Necrotizing enterocolitis is the death of intestinal tissue. It most often affects premature or sick babies.
Causes, incidence, and risk factors
Necrotizing enterocolitis occurs when the lining of the intestinal wall dies and the tissue falls off. The cause for this disorder is unknown. However, it is thought that a decrease in blood flow to the bowel keeps the bowel from producing mucus that protects the gastrointestinal tract. Bacteria in the intestine may also be a cause.
This disorder usually develops in an infant that is already ill or premature, and most often develops while the infant is still in the hospital.
Those with a higher risk for this condition include:
- Premature infants
- Infants who are fed concentrated formulas
- Infants in a nursery where an outbreak has occurred
- Infants who have received blood exchange transfusions
Symptoms may come on slowly or suddenly, and may include:
- Abdominal distention
- Blood in the stool
- Feeding intolerance
- Temperature instability
Signs and tests
- Abdominal x-ray
- Stool for occult blood test (guaiac)
- Elevated white blood cell count in a CBC
- Thrombocytopenia (low platelet count)
- Lactic acidosis
In an infant suspected of having necrotizing enterocolitis, feedings are stopped and gas is relieved from the bowel by inserting a small tube into the stomach. Intravenous fluid replaces formula or breast milk. Antibiotic therapy is started. The infant's condition is monitored with abdominal x-rays, blood tests, and blood gases.
Surgery will be needed if there is a hole in the intestines or peritonitis (inflammation of the abdominal wall). The dead bowel tissue is removed and a colostomy or ileostomy is performed. The bowel is then reconnected several weeks or months later when the infection and inflammation have healed.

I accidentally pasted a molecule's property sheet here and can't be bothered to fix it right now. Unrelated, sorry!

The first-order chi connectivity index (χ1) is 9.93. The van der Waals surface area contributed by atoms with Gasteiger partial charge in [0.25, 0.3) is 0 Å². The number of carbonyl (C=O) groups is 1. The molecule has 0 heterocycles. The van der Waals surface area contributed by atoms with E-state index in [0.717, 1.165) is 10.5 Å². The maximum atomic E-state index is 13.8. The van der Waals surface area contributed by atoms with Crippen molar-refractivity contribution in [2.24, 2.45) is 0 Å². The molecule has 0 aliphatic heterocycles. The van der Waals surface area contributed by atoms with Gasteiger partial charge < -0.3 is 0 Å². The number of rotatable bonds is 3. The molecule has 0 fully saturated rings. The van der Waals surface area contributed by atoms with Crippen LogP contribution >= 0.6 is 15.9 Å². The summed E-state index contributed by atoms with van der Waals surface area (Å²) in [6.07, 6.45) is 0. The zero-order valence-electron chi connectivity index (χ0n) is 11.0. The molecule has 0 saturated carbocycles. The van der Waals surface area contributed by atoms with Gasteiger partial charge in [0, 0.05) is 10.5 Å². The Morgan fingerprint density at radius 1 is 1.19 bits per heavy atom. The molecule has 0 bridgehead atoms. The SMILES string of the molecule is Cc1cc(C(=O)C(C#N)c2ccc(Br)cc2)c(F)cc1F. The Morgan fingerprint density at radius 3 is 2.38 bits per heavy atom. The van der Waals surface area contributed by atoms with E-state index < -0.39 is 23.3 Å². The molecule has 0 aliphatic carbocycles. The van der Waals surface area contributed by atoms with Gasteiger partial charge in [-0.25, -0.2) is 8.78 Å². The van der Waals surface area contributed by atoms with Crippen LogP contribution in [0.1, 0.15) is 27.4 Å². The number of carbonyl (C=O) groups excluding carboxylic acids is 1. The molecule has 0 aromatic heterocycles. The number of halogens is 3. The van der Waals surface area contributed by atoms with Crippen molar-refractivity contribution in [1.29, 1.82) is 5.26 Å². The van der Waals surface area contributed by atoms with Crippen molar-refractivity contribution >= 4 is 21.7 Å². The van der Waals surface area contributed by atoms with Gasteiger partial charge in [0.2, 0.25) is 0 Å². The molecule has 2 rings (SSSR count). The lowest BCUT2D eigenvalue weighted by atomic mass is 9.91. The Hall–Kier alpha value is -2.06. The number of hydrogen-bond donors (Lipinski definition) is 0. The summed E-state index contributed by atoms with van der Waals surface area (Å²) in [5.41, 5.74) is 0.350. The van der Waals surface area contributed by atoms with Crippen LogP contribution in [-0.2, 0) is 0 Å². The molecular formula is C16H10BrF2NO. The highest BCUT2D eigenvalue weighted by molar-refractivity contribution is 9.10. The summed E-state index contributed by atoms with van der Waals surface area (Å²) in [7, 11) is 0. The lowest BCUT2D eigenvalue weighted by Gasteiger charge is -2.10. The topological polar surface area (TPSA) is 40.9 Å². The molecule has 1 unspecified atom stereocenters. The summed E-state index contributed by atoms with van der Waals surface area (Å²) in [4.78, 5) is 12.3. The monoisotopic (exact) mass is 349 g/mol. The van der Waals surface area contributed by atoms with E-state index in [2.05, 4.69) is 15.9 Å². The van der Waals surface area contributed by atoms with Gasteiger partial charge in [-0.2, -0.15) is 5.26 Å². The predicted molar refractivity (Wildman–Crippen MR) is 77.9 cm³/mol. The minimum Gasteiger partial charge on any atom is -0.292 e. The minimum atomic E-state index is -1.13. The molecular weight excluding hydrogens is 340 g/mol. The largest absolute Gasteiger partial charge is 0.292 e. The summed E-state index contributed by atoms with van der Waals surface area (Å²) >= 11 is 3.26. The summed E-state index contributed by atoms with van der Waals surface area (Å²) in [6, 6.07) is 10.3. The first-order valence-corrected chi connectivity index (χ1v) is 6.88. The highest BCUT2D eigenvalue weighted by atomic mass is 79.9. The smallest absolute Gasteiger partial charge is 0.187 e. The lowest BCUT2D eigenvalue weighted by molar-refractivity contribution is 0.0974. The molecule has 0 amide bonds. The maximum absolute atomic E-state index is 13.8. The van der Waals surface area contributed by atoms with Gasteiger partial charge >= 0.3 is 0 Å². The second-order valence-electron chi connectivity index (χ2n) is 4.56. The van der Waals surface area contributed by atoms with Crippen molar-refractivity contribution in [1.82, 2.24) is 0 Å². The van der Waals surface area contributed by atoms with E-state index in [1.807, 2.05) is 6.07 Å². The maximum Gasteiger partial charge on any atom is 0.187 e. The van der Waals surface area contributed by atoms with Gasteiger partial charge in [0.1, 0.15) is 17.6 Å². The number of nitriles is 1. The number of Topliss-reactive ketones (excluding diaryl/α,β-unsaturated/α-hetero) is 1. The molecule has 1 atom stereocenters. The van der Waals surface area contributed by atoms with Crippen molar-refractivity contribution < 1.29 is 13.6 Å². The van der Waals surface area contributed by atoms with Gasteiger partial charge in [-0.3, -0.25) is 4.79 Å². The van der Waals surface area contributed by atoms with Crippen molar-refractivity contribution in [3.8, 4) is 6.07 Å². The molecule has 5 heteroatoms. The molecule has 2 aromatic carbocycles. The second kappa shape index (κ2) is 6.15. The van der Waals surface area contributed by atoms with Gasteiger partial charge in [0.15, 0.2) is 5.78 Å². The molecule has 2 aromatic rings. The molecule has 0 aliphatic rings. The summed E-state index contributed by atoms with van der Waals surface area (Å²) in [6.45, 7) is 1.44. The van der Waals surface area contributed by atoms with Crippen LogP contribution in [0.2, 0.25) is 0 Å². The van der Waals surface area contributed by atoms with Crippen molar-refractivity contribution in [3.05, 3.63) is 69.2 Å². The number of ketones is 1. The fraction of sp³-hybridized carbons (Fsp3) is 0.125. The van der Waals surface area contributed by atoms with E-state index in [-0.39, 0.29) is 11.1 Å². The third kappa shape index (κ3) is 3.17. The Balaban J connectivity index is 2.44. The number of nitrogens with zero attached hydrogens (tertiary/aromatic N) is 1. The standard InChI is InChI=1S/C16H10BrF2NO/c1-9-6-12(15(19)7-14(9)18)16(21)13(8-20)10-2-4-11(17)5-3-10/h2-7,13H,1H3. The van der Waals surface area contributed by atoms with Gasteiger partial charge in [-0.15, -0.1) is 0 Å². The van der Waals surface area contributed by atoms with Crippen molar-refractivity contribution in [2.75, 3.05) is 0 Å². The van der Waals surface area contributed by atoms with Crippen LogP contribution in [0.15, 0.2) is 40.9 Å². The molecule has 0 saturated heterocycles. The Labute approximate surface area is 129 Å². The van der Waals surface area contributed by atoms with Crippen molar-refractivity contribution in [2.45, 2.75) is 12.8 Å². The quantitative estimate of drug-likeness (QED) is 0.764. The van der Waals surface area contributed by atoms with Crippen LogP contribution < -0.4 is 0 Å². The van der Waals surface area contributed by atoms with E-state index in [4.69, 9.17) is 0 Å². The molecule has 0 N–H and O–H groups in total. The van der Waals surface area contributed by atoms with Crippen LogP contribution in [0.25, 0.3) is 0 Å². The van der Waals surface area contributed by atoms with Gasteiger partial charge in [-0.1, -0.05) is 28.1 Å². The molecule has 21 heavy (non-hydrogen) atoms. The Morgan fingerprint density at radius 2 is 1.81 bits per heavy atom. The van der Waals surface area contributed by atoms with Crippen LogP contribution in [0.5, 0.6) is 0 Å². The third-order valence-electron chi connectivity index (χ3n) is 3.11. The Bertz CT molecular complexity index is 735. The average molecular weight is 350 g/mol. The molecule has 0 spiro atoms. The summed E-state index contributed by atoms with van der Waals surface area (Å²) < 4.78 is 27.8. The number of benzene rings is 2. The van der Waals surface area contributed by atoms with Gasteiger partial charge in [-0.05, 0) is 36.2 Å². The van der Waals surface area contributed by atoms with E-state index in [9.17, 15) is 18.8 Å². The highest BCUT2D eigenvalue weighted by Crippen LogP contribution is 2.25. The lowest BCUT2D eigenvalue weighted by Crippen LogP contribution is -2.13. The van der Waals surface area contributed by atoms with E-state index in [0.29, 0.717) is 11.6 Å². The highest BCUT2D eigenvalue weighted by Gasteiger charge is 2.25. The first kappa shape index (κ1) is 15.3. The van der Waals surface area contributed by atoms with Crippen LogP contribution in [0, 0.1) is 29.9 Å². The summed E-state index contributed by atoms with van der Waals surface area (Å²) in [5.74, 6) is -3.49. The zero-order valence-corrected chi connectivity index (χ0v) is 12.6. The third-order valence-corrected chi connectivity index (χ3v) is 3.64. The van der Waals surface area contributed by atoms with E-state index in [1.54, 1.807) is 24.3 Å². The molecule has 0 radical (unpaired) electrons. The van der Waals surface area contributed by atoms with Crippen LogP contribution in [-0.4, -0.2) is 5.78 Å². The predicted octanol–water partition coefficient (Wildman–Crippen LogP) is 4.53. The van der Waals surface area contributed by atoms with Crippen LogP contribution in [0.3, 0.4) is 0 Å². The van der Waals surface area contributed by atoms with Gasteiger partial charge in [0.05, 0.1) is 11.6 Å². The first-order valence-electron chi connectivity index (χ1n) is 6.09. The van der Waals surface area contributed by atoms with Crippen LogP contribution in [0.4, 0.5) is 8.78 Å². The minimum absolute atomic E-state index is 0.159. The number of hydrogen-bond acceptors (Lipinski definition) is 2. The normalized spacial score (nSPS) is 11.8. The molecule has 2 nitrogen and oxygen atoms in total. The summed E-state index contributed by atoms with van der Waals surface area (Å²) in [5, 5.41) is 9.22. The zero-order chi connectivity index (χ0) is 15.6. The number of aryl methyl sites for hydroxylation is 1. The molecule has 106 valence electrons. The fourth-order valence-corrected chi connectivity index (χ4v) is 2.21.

Necrotizing enterocolitis is a serious disease with a death rate approaching 25%. Early, aggressive treatment helps improve the outcome.
Calling your health care provider
If any symptoms of necrotizing enterocolitis develop, especially in an infant that has recently been hospitalized for illness or prematurity, go to the emergency room or call the local emergency number (such as 911).
Piazza AJ, Stroll BJ. Digestive System Disorders. In: Kliegman RM, Behrman RE, Jenson HB, Stanton BF, eds. Nelson Textbook of Pediatrics. 18th ed. Philadelphia, Pa: Saunders Elsevier; 2007:chap 102.
Last reviewed 5/16/2011 by Todd Eisner, MD, Private practice specializing in Gastroenterology, Boca Raton, FL. Clinical Instructor, Florida Atlantic University School of Medicine. Review provided by VeriMed Healthcare Network. Also reviewed by David Zieve, MD, MHA, Medical Director, A.D.A.M., Inc.
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